A physical examination might be performed. With this condition, raising your arms up and other movements can sometimes help move food to the stomach.
A physical exam alone isn’t usually enough to diagnose achalasia cardia, though. Typically, the following tests will be performed to get a better understanding of what’s happening when you swallow:
- X-ray imaging to examine the structure of your digestive system.
- Imaging after drinking a barium solution (barium swallow study) to follow the path of swallowed foods and liquids.
- Esophageal manometry to measure the force and efficiency of muscle contractions in the throat.
- Upper gastrointestinal (GI) endoscopy for a direct view of your esophagus.
The main goal of treating achalasia cardia is to relieve swallowing problems and prevent complications. Since the root cause of this condition isn’t completely understood, there really aren’t any treatments aimed at truly preventing or correcting achalasia cardia.
Surgery and medications can be used depending on the severity of the condition and how well you might tolerate surgery.
For people who are at low risk of surgical complications, treatments can include the following procedures:
- Pneumatic dilation. A balloon is inserted into the esophagus and expanded to widen the opening of the lower esophageal sphincter. People who undergo this procedure often need to have it repeated in time.
- Laparoscopic Heller myotomy (LHM). A surgery called fundoplication that brings stomach tissue over the base of the esophagus, bypassing the lower sphincter. This is considered a first-line treatment for achalasia cardia, as up to 97 percent of patients respond to this procedure.
- Peroral endoscopic myotomy (POEM). A tube is passed down through your mouth, and a small incision is made to open and loosen the lower esophageal sphincter. This procedure is effective but often reserved for specific types of achalasia cardia, including when other treatments have failed.
Each of these procedures can carry a risk of surgical complications, the need for repeated treatment, and the development of gastroesophageal reflux disease (GERD) from the loosening of the lower sphincter.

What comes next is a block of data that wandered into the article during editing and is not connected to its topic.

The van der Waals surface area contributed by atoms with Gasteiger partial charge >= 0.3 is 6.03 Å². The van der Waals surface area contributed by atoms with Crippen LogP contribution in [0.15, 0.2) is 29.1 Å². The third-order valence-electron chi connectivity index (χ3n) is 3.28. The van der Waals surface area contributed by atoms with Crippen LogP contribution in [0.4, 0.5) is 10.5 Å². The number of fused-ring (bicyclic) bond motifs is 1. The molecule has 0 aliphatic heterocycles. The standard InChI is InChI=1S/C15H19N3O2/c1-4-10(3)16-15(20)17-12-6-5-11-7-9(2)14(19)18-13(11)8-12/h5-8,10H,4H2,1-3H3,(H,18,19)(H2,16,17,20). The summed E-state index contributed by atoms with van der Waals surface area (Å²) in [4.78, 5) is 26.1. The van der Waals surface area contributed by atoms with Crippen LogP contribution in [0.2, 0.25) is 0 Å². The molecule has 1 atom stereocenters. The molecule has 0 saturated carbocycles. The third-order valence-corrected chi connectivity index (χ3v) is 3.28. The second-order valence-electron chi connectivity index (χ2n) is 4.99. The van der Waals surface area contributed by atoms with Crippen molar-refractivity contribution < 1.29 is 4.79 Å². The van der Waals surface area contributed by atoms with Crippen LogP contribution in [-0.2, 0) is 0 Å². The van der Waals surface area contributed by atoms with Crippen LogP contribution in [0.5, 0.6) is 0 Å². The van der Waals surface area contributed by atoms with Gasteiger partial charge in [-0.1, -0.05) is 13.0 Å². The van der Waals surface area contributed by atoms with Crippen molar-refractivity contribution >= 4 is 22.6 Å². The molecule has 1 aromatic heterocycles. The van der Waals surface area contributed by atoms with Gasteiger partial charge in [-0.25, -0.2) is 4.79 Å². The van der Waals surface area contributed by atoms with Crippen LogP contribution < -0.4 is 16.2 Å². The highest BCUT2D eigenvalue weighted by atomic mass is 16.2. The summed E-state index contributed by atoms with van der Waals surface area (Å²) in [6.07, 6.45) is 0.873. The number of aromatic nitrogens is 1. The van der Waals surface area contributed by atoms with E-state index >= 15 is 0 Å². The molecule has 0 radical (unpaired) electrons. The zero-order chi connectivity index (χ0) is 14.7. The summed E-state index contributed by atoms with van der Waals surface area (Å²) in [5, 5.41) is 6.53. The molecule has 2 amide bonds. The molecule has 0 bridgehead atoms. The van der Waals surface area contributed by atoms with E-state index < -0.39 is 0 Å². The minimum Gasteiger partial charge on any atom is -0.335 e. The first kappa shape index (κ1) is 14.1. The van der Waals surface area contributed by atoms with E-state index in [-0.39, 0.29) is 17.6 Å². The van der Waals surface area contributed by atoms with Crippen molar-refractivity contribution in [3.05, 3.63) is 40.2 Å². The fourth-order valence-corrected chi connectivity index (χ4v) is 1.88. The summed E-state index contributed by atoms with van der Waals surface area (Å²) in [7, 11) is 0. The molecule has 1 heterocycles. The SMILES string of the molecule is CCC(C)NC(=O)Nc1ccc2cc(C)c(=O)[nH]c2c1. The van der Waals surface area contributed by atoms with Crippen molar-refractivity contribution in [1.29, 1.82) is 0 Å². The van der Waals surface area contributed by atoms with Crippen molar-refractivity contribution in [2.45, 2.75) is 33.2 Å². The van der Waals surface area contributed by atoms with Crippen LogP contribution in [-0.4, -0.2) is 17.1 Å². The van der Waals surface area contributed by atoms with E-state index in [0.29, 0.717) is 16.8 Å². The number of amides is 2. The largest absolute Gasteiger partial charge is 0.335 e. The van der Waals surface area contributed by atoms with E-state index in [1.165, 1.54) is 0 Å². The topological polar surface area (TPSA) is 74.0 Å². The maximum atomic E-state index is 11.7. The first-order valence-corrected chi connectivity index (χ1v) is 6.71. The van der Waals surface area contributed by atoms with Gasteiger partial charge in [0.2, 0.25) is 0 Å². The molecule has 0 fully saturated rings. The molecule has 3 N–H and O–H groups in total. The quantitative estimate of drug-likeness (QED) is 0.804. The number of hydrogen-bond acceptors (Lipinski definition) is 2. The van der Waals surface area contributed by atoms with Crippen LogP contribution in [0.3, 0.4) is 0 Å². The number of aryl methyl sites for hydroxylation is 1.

In some cases, medications like muscle relaxers and isosorbide or nifedipine are used to relieve achalasia cardia symptoms. Diet changes to the thickness and textures of foods and liquids may also help.
Botulinum toxin applications through an endoscopy tube are an option, too. This treatment is usually reserved for people who can’t tolerate surgery or have a less favorable health outlook.
Achalasia cardia is considered an incurable, chronic neurologic disorder. Even with treatment, this condition will require lifelong monitoring and treatment.
Therapies like pneumatic dilation can help for a time, but 10 to 15 percent of people encounter overdilation. This can lead to the removal of all or part of the esophagus in 5 percent of people who receive this therapy.
Other surgeries don’t have these exact results, but even LHM and POEM tend to fail or require repeated treatment after about 5 years.
Even after surgery, some lifestyle and diet changes may be needed, like:
- trying to eat small meals
- eating in an upright position
- avoiding lying flat
- keeping your head at a 30- to 45-degree angle to prevent aspiration
Although there’s no cure for achalasia cardia, the overall prognosis is good for most people with the condition. A
Achalasia cardia is a chronic condition in which the muscle at the base of the throat where food enters the stomach is too tight. This can cause food and liquids to back up in the throat.
Surgeries to loosen this muscle are an option for treatment but usually need to be repeated over time.
There’s no cure for achalasia cardia, but people with this disorder can usually have a normal life span with regular monitoring and treatment.